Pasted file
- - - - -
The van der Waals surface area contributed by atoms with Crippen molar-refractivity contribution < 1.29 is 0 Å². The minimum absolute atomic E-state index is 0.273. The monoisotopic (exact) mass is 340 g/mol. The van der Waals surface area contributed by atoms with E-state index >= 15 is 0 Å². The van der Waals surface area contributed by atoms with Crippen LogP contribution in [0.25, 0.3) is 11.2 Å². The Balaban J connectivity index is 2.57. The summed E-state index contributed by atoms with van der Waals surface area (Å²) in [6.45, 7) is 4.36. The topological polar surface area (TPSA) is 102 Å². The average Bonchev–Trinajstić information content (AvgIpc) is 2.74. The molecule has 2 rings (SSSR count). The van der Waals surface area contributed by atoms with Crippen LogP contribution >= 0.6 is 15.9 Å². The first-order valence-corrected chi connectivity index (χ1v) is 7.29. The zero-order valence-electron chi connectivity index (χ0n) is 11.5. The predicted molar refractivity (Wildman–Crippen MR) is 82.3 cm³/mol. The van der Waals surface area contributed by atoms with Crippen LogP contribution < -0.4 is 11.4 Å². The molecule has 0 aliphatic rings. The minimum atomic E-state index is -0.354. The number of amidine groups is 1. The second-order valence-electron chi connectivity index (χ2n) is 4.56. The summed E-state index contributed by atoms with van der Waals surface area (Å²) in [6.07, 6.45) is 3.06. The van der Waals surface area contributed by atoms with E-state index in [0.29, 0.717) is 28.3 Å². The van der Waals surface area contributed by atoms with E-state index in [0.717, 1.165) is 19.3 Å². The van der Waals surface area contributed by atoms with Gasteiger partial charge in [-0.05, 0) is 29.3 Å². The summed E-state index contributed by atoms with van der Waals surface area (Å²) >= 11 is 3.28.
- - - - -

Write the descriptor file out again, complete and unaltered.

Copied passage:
The van der Waals surface area contributed by atoms with Crippen molar-refractivity contribution < 1.29 is 0 Å². The minimum absolute atomic E-state index is 0.273. The monoisotopic (exact) mass is 340 g/mol. The van der Waals surface area contributed by atoms with E-state index >= 15 is 0 Å². The van der Waals surface area contributed by atoms with Crippen LogP contribution in [0.25, 0.3) is 11.2 Å². The Balaban J connectivity index is 2.57. The summed E-state index contributed by atoms with van der Waals surface area (Å²) in [6.45, 7) is 4.36. The topological polar surface area (TPSA) is 102 Å². The average Bonchev–Trinajstić information content (AvgIpc) is 2.74. The molecule has 2 rings (SSSR count). The van der Waals surface area contributed by atoms with Crippen LogP contribution >= 0.6 is 15.9 Å². The first-order valence-corrected chi connectivity index (χ1v) is 7.29. The zero-order valence-electron chi connectivity index (χ0n) is 11.5. The predicted molar refractivity (Wildman–Crippen MR) is 82.3 cm³/mol. The van der Waals surface area contributed by atoms with Crippen LogP contribution < -0.4 is 11.4 Å². The molecule has 0 aliphatic rings. The minimum atomic E-state index is -0.354. The number of amidine groups is 1. The second-order valence-electron chi connectivity index (χ2n) is 4.56. The summed E-state index contributed by atoms with van der Waals surface area (Å²) in [6.07, 6.45) is 3.06. The van der Waals surface area contributed by atoms with E-state index in [0.29, 0.717) is 28.3 Å². The van der Waals surface area contributed by atoms with E-state index in [0.717, 1.165) is 19.3 Å². The van der Waals surface area contributed by atoms with Gasteiger partial charge in [-0.05, 0) is 29.3 Å². The summed E-state index contributed by atoms with van der Waals surface area (Å²) >= 11 is 3.28.